The second element is feeding treats. For some reason the traditional equestrian trainers are terribly anti treats which they see as bribes, corrupting innocent animals. When you ask if they report their employers to the police for attempting to bribe them on a regular basis with a pay cheque, they go silent.

I started using treats with Obama on a journey from Brecon in Wales to Birmingham. He was being perfectly bloody, refusing to move, he was knackered, I was knackered, the light was failing and we had two more miles on dangerous roads to reach safety. If I had had a whip I would have thrashed him. But I remembered I had some carrots, so rather than stick, I used carrot, and it worked.

People say that horses don’t naturally give food to other horses. True for the vast majority of horse/horse relations, but every single horse has at some time been fed by another horse, its mother. I discuss this in more detail here.

If pretending to be a horse is hard, pretending to be a horse’s mummy, is harder, but feeding treats is easy. I found that if you feed the treats from close to your body, the animals head curls round like a suckling foal. When stressed Obama feeds, almost angrily, and very fast. I observed the same with Winston, a very scared mule. As they relax, they will accept scratches instead of treats and eventually walk off and eat grass, but as the stress level builds the more they want to be close, curled round you, eating treats. I can’t be mummy, but maybe I can be a GodMother. This is the GodMother concept which I discuss in greater detail here.

You use treats to build a relationship where you are seen as the source of safety, scratches and treats. With that sort of relationship, who needs domination, power or authority.

Model/Rival. Dr. Irene Pepperberg’s work with the African grey parrot Alex is another important building block. She developed the model/rival training system when she discovered that Alex didn’t respond to operant conditioning. Temple Grandin points out that prey species don’t learn about predators through trial and error. They observe the way adults behave around predators and mimic them. If they just walked up until they discovered by trial and error that they were too close, they wouldn’t learn much more.

I believe that Obama watches what I do, and to a certain extent mimics my behaviour, but I know that when I train one pony to use a saddlechariot, if it has a buddy, the buddy will be fighting to get in. One reason that horses could cope with so much in the past, in urban, industrail and agricultural environments, was that they were surrounded by other horses who were performing similar actions.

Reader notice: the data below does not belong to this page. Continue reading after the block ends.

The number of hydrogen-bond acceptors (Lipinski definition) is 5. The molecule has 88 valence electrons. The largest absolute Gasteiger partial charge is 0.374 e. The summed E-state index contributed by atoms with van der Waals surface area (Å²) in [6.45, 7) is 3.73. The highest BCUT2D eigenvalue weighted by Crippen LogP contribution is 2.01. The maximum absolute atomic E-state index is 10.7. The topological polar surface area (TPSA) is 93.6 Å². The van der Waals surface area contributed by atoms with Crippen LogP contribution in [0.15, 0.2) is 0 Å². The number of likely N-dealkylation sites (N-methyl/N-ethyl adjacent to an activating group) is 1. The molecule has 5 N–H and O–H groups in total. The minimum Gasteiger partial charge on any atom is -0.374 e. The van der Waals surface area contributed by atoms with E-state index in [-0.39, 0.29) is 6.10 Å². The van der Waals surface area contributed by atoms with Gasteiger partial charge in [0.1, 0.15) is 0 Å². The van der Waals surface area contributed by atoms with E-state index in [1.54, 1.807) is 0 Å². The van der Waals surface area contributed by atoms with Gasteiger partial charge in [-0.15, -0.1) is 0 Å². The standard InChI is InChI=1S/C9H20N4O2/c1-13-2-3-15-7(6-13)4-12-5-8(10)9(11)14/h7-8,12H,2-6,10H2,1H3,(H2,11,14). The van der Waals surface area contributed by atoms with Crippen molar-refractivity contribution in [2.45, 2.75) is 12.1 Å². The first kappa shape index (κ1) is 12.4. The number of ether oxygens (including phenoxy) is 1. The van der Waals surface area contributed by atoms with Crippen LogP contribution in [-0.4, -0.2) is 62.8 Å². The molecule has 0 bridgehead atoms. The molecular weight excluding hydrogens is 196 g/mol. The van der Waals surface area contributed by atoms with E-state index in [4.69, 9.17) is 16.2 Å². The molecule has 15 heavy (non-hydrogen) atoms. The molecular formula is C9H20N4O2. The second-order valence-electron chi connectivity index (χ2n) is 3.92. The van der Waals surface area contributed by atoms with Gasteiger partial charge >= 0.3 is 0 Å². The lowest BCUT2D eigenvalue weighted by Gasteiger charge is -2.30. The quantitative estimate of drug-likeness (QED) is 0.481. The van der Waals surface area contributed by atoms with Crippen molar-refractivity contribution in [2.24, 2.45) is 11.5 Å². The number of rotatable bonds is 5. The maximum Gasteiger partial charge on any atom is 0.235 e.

Operant Conditioning. Clicker training in all its variations seems to be the new miracle training method. I think it is a very effective tool, but I don’t think it has all the answers, certainly not for Pony Access, but I am happy to be proved wrong. It seems to require a high level of judgement, fast reactions and good timing. I want a system that will work with complete novices, those with learning difficulties and mental health issues including alcoholism and drug addiction. If I have to start by teaching a powerful training system, which requires a skill set that I don’t have, the project won’t work.
I think we can explore it, and maybe use it to sort out problems with ponies away from the Pony Access work environment, but as a day to day tool, it will end up excluding the people I want to work with. I went the no whips route because I couldn’t see a way of producing an inclusive activity where some could use whips and some couldn’t. “I can use a whip because I am horsey. You can’t because you are common” seemed an unlikely basis for a good working relationship. No whips is easy, and most importantly, it clearly works for me, and for everyone I work with.

Reverse Clicker. This is my own variation on clicker training. I give Obama treats when I am in a good mood. It is up to Obama to get all the timing right, and to perform all the right actions at exactly the right time to keep me in a good mood. From the Clever Hans Effect, it is clear that Equus caballus has the innate ability to do this, so my attitude is, I will provide the treats, let them do the tricky stuff if they are so damn clever.

Learned Helplessness is NOT a Pony Access method, but we must be aware that it does not become one. It is defined as Learned helplessness is the condition of a human or animal that has learned to behave helplessly, failing to respond even though there are opportunities for it to help itself by avoiding unpleasant circumstances or by gaining positive rewards. Abusive and intensive training methods can produce learned helplessness and we must ensure that Pony Access does not allow to to happen. Further discussion is here.

This is not a definitive list, by definition it can’t be. We will learn as the project expands in size and duration. Since we are committed to the scientific method, if evidence shows we are wrong, or that there is a safer, kinder way, we will change. We won’t ONLY do things that have been scientifically proven right, but we will avoid methods and systems that science shows are wrong.